Fig. 1

Study design

Meal test

Before randomization (week 0) and at week 16 after randomization, a standardized meal test (ensure plus®) was given. It consisted of a milkshake containing 13 g protein (16.7 %), 40 g carbohydrate (53.8 %) and 13 g lipid (29.5 %) per 300 Kcal. The patients thereby fasted overnight and an intravenous catheter was inserted into a forearm vein for blood sampling. Study drug was administered 30 min before consumption of a standardized breakfast meal. The meal was consumed within 5 min, and blood samples were drawn before the meal (fasting state) and 3 h after the meal (postprandial state) for the assessment of lipid profile.

Assays and methods of dosage

Plasma glucose was assayed by glucose-oxidase method (Dimension RxL Max Integrated Chemistry System – Siemens AG, Erlangen, Germany); Patients were also instructed to monitor their capillary blood glucose by using a blood glucose monitor (Accu-Chek Performa – Roche Diagnostica Brasil LTDA, São Paulo, SP, Brazil). This was done every 3 to 5 days before each visit (visit 2, 3 and 4), seven times a day (before and 2 h after breakfast, lunch, dinner, and before supper).

Glycated hemoglobin (A1c) was determined by High-performance liquid chromatography. Total cholesterol (TC), triglycerides (TG), HDL-cholesterol (HDL), blood urea nitrogen (BUN), creatinine concentrations and hepatic function tests were determined using enzymatic analysis (Hitachi Modular P800 Chemistry Analyzer – Roche Diagnostics, Indianapolis, IN, USA). Thiobarbituric Acid Reactive Substances (TBARS) and antioxidant state (TAOS) were measured with the QuantiChromTM Antioxidant Assay Kit (DTAC-100) (BioAssay Systems, Hayward, CA, USA). Insulin, Glucagon, C-Peptide, glucagon like peptide-1 (GLP-1) and gastric inhibitory polypeptide (GIP) were measured with the Human Metabolic Hormone Magnetic Bead Panel 96 Well Plate Assay (EMD Millipore Corp., St. Charles, MO, USA).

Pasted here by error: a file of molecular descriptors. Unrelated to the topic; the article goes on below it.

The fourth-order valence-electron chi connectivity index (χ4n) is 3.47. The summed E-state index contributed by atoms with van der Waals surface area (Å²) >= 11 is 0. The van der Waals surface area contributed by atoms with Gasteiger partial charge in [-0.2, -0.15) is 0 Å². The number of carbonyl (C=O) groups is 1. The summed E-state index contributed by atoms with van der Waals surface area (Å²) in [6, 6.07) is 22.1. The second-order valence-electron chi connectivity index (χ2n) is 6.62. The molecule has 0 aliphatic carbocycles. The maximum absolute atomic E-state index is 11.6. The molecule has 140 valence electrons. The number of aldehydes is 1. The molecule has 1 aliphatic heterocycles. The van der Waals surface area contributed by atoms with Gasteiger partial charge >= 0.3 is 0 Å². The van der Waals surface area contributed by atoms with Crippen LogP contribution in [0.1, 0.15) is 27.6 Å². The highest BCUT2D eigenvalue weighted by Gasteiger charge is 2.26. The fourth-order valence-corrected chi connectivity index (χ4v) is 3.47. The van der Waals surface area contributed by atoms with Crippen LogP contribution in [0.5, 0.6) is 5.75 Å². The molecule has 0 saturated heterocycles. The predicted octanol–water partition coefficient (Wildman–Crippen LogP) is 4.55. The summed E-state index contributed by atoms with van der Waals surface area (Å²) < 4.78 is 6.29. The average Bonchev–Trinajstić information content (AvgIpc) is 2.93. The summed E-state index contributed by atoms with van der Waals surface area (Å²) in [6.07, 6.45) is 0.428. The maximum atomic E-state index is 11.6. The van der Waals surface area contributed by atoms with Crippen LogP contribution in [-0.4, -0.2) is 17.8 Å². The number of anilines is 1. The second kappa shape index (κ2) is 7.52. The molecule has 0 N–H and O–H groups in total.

Statistical analysis

In order to characterize the population of each group and compare some characteristics, descriptive analysis of frequency measurements was performed when the variable was qualitative; mean and standard variations when the variable was quantitative. In the comparison of qualitative independent variables the chi-square Pearson test was used. The quantitative variables were tested for normality by the Shapiro-Wilk test. For independent variables, in the presence of normality, the homogeneity of variance of the groups was evaluated using the Levene’s test. Given the homogeneity, the difference between groups was tested by applying ANOVA. In case of failure to evidence the homogeneity by Levene’s test, the differences between the independent variables were calculated using the Welch test. The distinction between quantitative variables without normality was verified using the Mann–Whitney test. In the case of paired variables that were proved normality, inequalities between groups were analyzed by paired t test. If there was normality, the test used to compare this type of variable was the Wilcoxon. The exact significance was evaluated by two-tailed test.